God’s Word is too clear to deny not only what Holy Baptism is and its blessing to sinners, but also its continual comfort to the Christian.

As we believe in God and Christ, so also we believe His Word and work.

With St. Paul the apostle, we confess with Him “That as many of us as were baptized into Christ Jesus were baptized into His death…Therefore we were buried with Him through baptism into death, that just as Christ was raised from the dead by the glory of the Father, even so we also should walk in newness of life” (Rom. 6:3-4 NKJ).

Thus does Baptism indicate, “that the Old Adam in us should by daily contrition and repentance be drowned and die with all sins and evil desires, and that a new man should daily emerge and arise to live before God in righteousness and purity forever” (SC, Fourth).

“There is one body and one Spirit, just as you were called in one hope of your calling; one Lord, one faith, one baptism; one God and Father of all, who is above all, and through all, and in you all” (Eph. 4:4-6 NKJ).

God’s one-time act of baptizing you was sufficient.

Into His Name you remain, as you believe His promises.

In what God has done, here is where you have your identity.

What defines you is not how you live, what you do, or who you are as a sinner.

What defines you is what God says of you: washed, forgiven, Mine. Amen.

 

Luther’s Small Catechism

IV. The Sacrament of Holy Baptism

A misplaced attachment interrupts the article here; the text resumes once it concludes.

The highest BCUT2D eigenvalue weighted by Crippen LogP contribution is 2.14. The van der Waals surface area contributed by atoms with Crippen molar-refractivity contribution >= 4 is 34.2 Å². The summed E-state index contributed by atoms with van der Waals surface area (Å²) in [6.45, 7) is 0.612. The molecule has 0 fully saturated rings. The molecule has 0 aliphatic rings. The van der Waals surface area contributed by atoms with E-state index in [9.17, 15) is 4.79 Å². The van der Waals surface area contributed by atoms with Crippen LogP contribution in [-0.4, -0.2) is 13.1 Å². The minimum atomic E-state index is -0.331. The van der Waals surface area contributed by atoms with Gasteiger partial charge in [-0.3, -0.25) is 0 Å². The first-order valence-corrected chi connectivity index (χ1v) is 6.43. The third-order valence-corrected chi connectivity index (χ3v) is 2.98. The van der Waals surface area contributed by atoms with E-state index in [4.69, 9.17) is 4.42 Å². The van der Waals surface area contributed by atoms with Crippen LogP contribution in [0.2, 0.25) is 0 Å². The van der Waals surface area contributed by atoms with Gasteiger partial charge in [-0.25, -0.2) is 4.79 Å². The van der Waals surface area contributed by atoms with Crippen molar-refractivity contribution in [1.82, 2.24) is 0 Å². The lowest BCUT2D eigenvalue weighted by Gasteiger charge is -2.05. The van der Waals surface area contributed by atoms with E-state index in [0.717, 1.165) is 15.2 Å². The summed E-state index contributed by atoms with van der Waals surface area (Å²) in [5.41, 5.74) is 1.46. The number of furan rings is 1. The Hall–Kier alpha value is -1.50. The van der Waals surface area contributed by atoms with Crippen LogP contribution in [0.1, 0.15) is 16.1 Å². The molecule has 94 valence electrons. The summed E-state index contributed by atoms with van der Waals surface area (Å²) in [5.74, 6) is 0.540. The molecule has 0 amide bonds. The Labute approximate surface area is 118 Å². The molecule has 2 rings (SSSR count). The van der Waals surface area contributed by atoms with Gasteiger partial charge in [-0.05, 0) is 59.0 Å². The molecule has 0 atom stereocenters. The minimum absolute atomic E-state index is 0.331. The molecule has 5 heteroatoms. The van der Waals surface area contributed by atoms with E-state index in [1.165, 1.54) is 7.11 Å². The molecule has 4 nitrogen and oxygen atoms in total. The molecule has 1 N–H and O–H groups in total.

First.

What is Baptism?–Answer. Baptism is not simple water only, but it is the water comprehended in God’s command and connected with God’s Word.

Which is that word of God?–Answer. Christ, our Lord, says in the last chapter of Matthew: Go ye into all the world and teach all nations, baptizing them in the name of the Father, and of the Son, and of the Holy Ghost.

Secondly.

What does Baptism give or profit?–Answer. It works forgiveness of sins, delivers from death and the devil, and gives eternal salvation to all who believe this, as the words and promises of God declare.

Which are such words and promises of God? Answer. Christ, our Lord, says in the last chapter of Mark: He that believeth and is baptized shall be saved; but he that believeth not shall be damned.

Thirdly.

How can water do such great things?–Answer. It is not the water indeed that does them, but the word of God which is in and with the water, and faith, which trusts such word of God in the water. For without the word of God the water is simple water and no baptism. But with the word of God it is a baptism, that is, a gracious water of life and a washing of regeneration in the Holy Ghost, as St. Paul says, Titus, chapter three: By the washing of regeneration and renewing of the Holy Ghost, which He shed on us abundantly through Jesus Christ, our Savior, that, being justified by His grace, we should be made heirs according to the hope of eternal life. This is a faithful saying.

Fourthly.

What does such baptizing with water signify?–Answer. It signifies that the old Adam in us should, by daily contrition and repentance, be drowned and die with all sins and evil lusts, and, again, a new man daily come forth and arise; who shall live before God in righteousness and purity forever.

Where is this written?–Answer.St. Paul says Romans, chapter 6: We are buried with Christ by Baptism into death, that, like as He was raised up from the dead by the glory of the Father, even so we also should walk in newness of life.

 

Praying-Hands-Stretched-CanvasGracious God, through the water of Holy Baptism you washed me clean of my sin. Strengthen my confidence in Your Word and work, that through the challenges of this life, I live by faith as Your beloved child, certain that my identity is in You, in Jesus’ Name. Amen.